From a slightly later period we get the Staffordshire saltglazed stonewares. Such wares were given a white glaze by throwing salt in to the kiln during the high temperature firing process. These white bodied teapots could then be decorated in various styles, this one here is decorated with a charming piper with a long music pipe to his mouth in one hand and another in his other hand. This is beautifully decorated in bright colours and would date from around 1755-60. Note the naturalistic shape of the teapot handle, this type known as the 'crab stock handle'. Teapots that were potted into shapes of fruit and vegetables were very fashionable in the 1760's. In 1759, Josiah Wedgwood developed a green glaze used on these wares. However by 1766 he complained that he was sick of coloured wares and was clearing them from his warehouse. The teapots below show the types of fruit and vegetable shaped wares that were being produced at this period. The cauliflower shaped one is particularly well detailed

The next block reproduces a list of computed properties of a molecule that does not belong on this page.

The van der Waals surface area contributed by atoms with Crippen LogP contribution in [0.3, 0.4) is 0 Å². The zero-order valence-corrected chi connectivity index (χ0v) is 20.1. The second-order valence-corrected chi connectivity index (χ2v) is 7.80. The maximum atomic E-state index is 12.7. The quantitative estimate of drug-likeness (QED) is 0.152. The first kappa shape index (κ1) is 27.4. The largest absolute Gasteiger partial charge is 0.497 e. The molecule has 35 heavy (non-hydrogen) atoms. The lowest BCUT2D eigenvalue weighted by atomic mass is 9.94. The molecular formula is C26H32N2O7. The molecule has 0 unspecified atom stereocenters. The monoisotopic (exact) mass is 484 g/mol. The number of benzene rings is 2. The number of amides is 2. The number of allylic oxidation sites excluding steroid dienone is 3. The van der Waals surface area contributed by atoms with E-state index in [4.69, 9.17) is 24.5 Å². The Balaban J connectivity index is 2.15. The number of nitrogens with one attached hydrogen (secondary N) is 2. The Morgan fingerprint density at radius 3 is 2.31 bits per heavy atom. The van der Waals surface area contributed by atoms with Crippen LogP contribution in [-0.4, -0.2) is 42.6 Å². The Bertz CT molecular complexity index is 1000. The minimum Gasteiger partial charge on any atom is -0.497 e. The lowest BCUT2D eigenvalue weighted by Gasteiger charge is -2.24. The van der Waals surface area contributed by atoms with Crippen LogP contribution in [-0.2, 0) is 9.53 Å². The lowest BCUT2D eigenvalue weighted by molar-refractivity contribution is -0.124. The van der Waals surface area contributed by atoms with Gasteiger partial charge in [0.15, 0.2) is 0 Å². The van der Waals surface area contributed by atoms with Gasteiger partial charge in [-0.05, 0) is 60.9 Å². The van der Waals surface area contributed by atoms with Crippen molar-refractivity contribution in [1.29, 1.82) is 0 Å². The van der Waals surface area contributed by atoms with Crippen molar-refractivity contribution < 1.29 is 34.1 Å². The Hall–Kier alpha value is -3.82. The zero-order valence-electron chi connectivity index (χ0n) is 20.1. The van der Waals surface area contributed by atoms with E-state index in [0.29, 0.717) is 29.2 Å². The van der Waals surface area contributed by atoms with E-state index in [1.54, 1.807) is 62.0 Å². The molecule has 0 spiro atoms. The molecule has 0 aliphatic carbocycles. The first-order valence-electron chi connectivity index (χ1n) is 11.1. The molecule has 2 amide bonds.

Creamware, or 'Queensware' as it became known, was a popular choice of ware between 1760-80. The height of the popularity of creamware was certainly between c1760-70. This type of ware was a thinly potted earthenware covered in a cream coloured lead glaze. In the same respect as expensive porcelain it had a pale and delicate appearance, just what the market was after. Creamware was cheaper to produce than porcelain and so appealed to the middle classes. However, it also had the patronage of the rich and Royalty too. Wedgwood was one of the key producer of Creamwares.